Between 2000 and 2004, the Tribune Company extracted some $130 million from the paper's annual billion-dollar budget. Then, weeks after the 2004 Pulitzer Prizes were announced, Tribune executives informed Carroll that further cuts were needed, and over the summer more than sixty staff members took voluntary buyouts or were laid off. The Washington bureau lost 10 percent of its staff, and those who remained were assigned to a new office along with the much-reduced Washington bureaus of the Chicago Tribune, Baltimore Sun, Newsday, and other Tribune papers. The cutbacks have made it harder for reporters at these papers to meet their daily deadlines, much less undertake in-depth reporting. In July of this year, in the face of demands for more cuts, Carroll resigned from the Times.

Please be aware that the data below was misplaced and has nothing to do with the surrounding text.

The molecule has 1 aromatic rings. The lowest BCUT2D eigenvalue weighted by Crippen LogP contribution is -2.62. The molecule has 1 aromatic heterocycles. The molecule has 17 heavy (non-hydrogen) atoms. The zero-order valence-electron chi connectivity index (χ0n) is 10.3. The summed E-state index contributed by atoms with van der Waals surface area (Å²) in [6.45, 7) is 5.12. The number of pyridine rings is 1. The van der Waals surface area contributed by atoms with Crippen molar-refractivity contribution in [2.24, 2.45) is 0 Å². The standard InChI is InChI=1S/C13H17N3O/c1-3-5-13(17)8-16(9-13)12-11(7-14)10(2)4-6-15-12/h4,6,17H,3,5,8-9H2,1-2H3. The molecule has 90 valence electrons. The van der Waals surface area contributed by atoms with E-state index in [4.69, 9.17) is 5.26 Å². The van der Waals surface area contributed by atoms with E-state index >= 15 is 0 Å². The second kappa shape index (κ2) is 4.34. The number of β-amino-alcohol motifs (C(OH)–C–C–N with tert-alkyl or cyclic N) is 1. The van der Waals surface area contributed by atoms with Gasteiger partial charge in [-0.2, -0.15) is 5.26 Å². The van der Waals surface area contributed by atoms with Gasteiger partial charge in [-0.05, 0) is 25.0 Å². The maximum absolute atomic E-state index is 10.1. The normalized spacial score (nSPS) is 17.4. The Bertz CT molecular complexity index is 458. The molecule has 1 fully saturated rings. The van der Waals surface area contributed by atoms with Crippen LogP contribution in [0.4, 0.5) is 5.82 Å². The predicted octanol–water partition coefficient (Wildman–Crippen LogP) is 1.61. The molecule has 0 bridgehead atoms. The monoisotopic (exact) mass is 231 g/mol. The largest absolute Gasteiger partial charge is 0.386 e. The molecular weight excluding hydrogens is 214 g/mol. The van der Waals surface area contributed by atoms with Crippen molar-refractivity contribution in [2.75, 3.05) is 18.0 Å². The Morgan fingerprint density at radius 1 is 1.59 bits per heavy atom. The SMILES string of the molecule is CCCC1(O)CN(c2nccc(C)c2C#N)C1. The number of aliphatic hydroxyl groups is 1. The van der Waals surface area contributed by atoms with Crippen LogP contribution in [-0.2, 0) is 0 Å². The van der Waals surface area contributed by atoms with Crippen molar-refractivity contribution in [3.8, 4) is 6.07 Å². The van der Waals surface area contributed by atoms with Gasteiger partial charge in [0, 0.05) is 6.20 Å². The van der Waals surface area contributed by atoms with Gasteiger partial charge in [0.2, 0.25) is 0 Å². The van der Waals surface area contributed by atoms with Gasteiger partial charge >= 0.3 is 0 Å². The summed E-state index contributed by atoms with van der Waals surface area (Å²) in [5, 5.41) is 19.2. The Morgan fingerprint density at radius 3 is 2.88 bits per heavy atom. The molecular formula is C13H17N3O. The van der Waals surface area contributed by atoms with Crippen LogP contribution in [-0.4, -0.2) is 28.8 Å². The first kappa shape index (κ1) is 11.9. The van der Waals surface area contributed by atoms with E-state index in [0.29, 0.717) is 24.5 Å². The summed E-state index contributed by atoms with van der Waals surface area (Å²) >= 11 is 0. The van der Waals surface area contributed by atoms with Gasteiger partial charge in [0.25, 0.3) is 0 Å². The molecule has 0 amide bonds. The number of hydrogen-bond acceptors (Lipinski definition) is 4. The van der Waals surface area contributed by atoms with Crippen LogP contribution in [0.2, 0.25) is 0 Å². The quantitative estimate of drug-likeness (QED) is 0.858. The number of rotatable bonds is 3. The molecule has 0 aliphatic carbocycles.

The developments at the Tribune Company mirror those in the newspaper industry as a whole. For most big-city papers, circulation is declining, advertising is shrinking, and reporters and editors are being let go. The full extent of the crisis became apparent in May, when the Audit Bureau of Circulations reported circulation figures for 814 daily papers for the six months ending last March. Compared to the same period the year before, total daily circulation fell by 1.9 percent and Sunday circulation by 2.5 percent. Sunday circulation fell by 2 percent at The Boston Globe, 3.3 percent at the Philadelphia Inquirer, 4.7 percent at the Chicago Tribune, and 8.5 percent at the Baltimore Sun. At the Los Angeles Times, circulation fell 6.4 percent daily and 7.9 percent on Sundays. Even The Washington Post, the dominant paper in a region of strong economic growth, has suffered a 5.2 percent daily circulation decline over a two-year period.